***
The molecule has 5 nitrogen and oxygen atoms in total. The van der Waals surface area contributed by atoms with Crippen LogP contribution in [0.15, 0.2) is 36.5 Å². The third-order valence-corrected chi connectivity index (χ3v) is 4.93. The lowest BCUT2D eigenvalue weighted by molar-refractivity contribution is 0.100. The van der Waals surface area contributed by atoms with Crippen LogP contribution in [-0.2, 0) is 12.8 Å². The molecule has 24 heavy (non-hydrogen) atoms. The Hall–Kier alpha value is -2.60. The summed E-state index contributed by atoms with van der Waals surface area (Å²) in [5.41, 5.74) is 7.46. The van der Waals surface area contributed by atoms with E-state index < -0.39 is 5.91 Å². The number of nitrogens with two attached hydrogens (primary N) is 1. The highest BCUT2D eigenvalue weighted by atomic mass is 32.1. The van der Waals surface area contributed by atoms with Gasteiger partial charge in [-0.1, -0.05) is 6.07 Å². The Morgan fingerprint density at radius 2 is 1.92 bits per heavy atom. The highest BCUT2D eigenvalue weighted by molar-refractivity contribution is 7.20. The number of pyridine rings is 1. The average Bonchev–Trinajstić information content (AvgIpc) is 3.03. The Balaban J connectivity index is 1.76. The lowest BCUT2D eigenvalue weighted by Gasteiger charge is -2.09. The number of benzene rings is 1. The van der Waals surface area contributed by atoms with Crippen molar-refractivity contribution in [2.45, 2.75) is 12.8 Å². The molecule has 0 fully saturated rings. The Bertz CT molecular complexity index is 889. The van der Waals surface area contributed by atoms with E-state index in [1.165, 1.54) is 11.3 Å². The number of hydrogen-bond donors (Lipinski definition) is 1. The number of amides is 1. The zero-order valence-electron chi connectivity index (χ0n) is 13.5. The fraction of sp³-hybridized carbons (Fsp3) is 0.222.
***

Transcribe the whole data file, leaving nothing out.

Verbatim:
The molecule has 5 nitrogen and oxygen atoms in total. The van der Waals surface area contributed by atoms with Crippen LogP contribution in [0.15, 0.2) is 36.5 Å². The third-order valence-corrected chi connectivity index (χ3v) is 4.93. The lowest BCUT2D eigenvalue weighted by molar-refractivity contribution is 0.100. The van der Waals surface area contributed by atoms with Crippen LogP contribution in [-0.2, 0) is 12.8 Å². The molecule has 24 heavy (non-hydrogen) atoms. The Hall–Kier alpha value is -2.60. The summed E-state index contributed by atoms with van der Waals surface area (Å²) in [5.41, 5.74) is 7.46. The van der Waals surface area contributed by atoms with E-state index < -0.39 is 5.91 Å². The number of nitrogens with two attached hydrogens (primary N) is 1. The highest BCUT2D eigenvalue weighted by atomic mass is 32.1. The van der Waals surface area contributed by atoms with Gasteiger partial charge in [-0.1, -0.05) is 6.07 Å². The Morgan fingerprint density at radius 2 is 1.92 bits per heavy atom. The highest BCUT2D eigenvalue weighted by molar-refractivity contribution is 7.20. The number of pyridine rings is 1. The average Bonchev–Trinajstić information content (AvgIpc) is 3.03. The Balaban J connectivity index is 1.76. The lowest BCUT2D eigenvalue weighted by Gasteiger charge is -2.09. The number of benzene rings is 1. The van der Waals surface area contributed by atoms with Crippen molar-refractivity contribution in [2.45, 2.75) is 12.8 Å². The molecule has 0 fully saturated rings. The Bertz CT molecular complexity index is 889. The van der Waals surface area contributed by atoms with E-state index in [1.165, 1.54) is 11.3 Å². The number of hydrogen-bond donors (Lipinski definition) is 1. The number of amides is 1. The zero-order valence-electron chi connectivity index (χ0n) is 13.5. The fraction of sp³-hybridized carbons (Fsp3) is 0.222.